Saatya Keerti / Mumbai Weekly It is said that Mumbai is the city of dreams. No other Indian city has been as magnetic and enigmatic to its citizens, as has been Mumbai. The glitzy Bollywood, big corporations, the Tendulkar and Ambanis , the sky scrapers and flyovers and even the mafia adds to the the city‟s aura of glamour and mystery. People come from all over India to Mumbai to fulfill their dreams. Almost half of Mumbai‟s 12 million population is made-up of migrants. But, Mumbai is not a city for the faint hearted. Thousands of dreamers come to the city and become a part of the crowd. The crowd grows larger and larger. Crowds flood the trains and the streets and relentlessly push you forward as long as you can stay on your feet. If one is not prepared for the madness, moving amidst the overwhelming pace of the city can make you feel giddy. The feeling is disorienting, especially for those new to the ways of the city. While thousands come to India‟s commercial capital with

Saarthak Aurora / Mumbai Weekly

Pratham Gokhale / Mumbai Weekly

starry eyes, most are soon overwhelmed

by the daily stress of just trying to survive. The lure to give up and lose oneself to alcohol and other such substances is strong. The stress on the younger generation is even more severe with psychological states like depression, anxiety and anger found much more commonly and at an earlier age than ever before and many are even unable to sleep. Stress and sleep disorders are leading to poor health in large numbers. And the city‟s poor and rural migrants have almost turned invisible. Many perish everyday, but its barely noticed. In this city of millions only the strong survive. While its true for all the large metropolises of the world, Mumbai has always been a city with a heart. But before it stops beating and before we get completely and irreversibly mechanised, we need to step out of the rat race and be able to sleep with a smile on our face.

Saarthak Aurora / Mumbai Weekly

Point of View: Fat Facts While large sections of the Indian population is known to suffer from malnutrition and shortage of food, it is surprising, that there is now another large section which suffers from something exactly the opposite – Obesity. And this problem is not on the fringes of Indian society, but at its very heart, as it takes on alarming proportions.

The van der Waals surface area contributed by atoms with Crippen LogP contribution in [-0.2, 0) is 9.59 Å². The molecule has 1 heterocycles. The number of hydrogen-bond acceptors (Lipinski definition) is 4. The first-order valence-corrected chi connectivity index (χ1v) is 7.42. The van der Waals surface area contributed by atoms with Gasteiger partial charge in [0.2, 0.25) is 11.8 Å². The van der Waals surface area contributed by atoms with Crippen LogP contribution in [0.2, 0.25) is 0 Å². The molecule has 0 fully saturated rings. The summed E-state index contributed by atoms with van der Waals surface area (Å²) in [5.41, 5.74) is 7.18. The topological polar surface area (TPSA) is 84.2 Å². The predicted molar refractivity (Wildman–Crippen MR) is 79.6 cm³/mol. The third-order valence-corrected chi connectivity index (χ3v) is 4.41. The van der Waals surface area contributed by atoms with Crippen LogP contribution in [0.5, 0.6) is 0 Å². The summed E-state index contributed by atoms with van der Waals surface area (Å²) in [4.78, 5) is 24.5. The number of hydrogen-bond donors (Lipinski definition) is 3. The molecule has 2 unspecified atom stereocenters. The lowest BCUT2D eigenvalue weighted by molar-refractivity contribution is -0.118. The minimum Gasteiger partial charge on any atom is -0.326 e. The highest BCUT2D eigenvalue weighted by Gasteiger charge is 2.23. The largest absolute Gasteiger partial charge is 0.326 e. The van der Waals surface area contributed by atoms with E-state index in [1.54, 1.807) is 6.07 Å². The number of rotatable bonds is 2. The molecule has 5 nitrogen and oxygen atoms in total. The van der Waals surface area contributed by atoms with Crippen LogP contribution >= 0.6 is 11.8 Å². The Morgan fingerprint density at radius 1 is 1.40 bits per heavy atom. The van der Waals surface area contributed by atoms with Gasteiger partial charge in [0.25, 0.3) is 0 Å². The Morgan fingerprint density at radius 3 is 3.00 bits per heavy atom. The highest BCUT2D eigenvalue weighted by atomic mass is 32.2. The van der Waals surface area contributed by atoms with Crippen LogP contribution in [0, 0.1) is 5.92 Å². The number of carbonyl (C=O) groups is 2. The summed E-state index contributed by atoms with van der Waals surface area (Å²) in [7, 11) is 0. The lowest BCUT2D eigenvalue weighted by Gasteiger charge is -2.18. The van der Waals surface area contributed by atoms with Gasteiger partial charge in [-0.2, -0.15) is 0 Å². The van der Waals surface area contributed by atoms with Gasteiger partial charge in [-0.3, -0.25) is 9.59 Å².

It can be said India, with a specific reference to Mumbaikers are in the grip of obesity, with the increase in popularity of junk food, a modern lifestyle and lack of exercise .

Obesity is one of the main reasons for diabetes and heart problems. And India has become the diabetes capital of the world. New data shows that every sixth diaIndia‟s obesity-related diseases betic in the world is an Indian. have now joined malnutrition as Earlier diabetes was restricted to the largest killers in the country. India‟s affluent but now it is seen Almost five percent of the Indian across other sections of the Indian population is morbidly obese, population, according to medical experts. And more than 20% of urban Indian This stems from the fact that obeare overweight or obese, accord- sity is largely not seen as a dising to India‟s National Family ease in India. And this has made Health Survey. obesity a silent killer in India

A man talks on his mobile phone on a suburban train in Mumbai. Shailesh Andrade / Mumbai Weekly


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FRIDAY, DECEMBER 23,2011

Photo essay

ABYAAS GALLI Young people flock to a lane in Mumbai, popularly called Abhyas Galli (lane to train) – to study, oblivious of the speeding cars and cacophony around them. Located in the heart of the city, students from different areas of Mumbai can be seen studying on the pavements and under the lampposts. They bring their own bed sheets even, and some can be seen falling asleep over their books. Mumbai Weekly photographer Chirag Sutar, visited „Abhyas Galli‟ to get a first hand feel of its environment and mood.

Mumbai Weekly


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economy

FRIDAY, DECEMBER 23,2011

Mumbai Weekly

A man walks past old cars at a scrap-yard in Mumbai on 23 December 2011. Sathya Keerthi/Mumbai Weekly

Indian Auto Industry back in first gear

Unlike US car makers, the Indian auto industry will hope that the new year does not begin the way the present one is ending. With a drastic fall in sales, 2011 is set to become one of the worst years for the Indian auto industry in a decade. According to an In-

dian Television channel, 2011 witnessed one of the steepest fall in car sales in the last eleven years. High interest rates, labour disputes and production problems played spoilsport, to an otherwise encouraging start to a year in car sales, that more than fizzled-out by

A model stands next to an Audi Q7 during its launch in Mumbai.. Krishanu Nagar / Mumbai Weekly

the year end. Fluctuating oil prices, depreciating rupee and environmental disasters added to the woe of car manufacturers.

Auto trade website Car Trade India reported that The dismal performance the tsunami that hit Japan resulted in an expected seriously damaged plants fall in stocks of several